Nightlife: Warehouse ravers beat the ban

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A loophole in the law is allowing London ravers to carry on the tradition of underground warehouse parties despite the hated Criminal Justice Act.

Promoters of parties in vacant warehouses and offices are able to bypass the CJA by sending themselves mail to the address where the party is planned.

When the police arrive the promoters can use the mail to claim to be squatting the property, thereby making it a legal, private party.

The CJA, which expressly prohibits unlicensed pay parties which include music "characterised by a series of repetitive beats", was brought in by the Conservative government after a panic in middle England about the massive outdoor raves of the late Eighties and early Nineties.

But a small dedicated band of promoters, known only by names like Sonic the Hedgehog and Neuter, are still holding parties for up to 4,000 people at a time in secret venues around London. "We're doing it under the police's nose most of the time," said Sonic yesterday. "You just have to make sure they think you're squatting there by getting a bill sent or a letter. You also make sure not too many people complain about the noise through good sound-proofing."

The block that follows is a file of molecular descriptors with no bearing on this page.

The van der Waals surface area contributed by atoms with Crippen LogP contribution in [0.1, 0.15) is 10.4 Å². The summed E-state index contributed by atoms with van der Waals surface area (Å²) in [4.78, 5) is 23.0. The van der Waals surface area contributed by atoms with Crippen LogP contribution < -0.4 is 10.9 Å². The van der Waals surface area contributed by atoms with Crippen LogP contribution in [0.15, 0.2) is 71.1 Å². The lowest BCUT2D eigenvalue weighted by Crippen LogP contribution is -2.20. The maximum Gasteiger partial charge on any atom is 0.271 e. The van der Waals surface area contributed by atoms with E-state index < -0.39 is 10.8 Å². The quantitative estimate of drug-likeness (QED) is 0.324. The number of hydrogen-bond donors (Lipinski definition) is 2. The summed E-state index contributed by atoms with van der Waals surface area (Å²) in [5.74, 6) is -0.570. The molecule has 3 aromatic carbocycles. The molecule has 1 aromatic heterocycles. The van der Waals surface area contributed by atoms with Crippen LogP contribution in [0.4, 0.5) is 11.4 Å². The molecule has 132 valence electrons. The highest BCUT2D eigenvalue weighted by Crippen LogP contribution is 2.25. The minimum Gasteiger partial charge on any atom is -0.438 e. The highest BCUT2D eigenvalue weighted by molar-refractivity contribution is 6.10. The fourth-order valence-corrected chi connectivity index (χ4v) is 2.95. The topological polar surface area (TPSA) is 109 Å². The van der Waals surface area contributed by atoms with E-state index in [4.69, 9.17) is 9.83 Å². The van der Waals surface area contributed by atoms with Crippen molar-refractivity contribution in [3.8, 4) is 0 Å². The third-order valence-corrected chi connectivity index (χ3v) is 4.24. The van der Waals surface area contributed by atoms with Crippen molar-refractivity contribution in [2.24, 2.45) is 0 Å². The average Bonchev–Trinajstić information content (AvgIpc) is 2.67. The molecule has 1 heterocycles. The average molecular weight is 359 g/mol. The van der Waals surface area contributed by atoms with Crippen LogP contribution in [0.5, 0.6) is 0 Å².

Sonic's other tip for dealing with the police is less sophisticated: "You have to be very, very polite to them. Be nice to them and they'll be nice to you."

Promoters like Sonic are dedicated to warehouse parties because, since the CJA, dance music has been taken over by the commercial mainstream.

Rave music has become big business, with clubs like the Ministry of Sound releasing albums, clothing ranges and magazines, while dance music has become the backing track to television adverts for everything from gin to cars.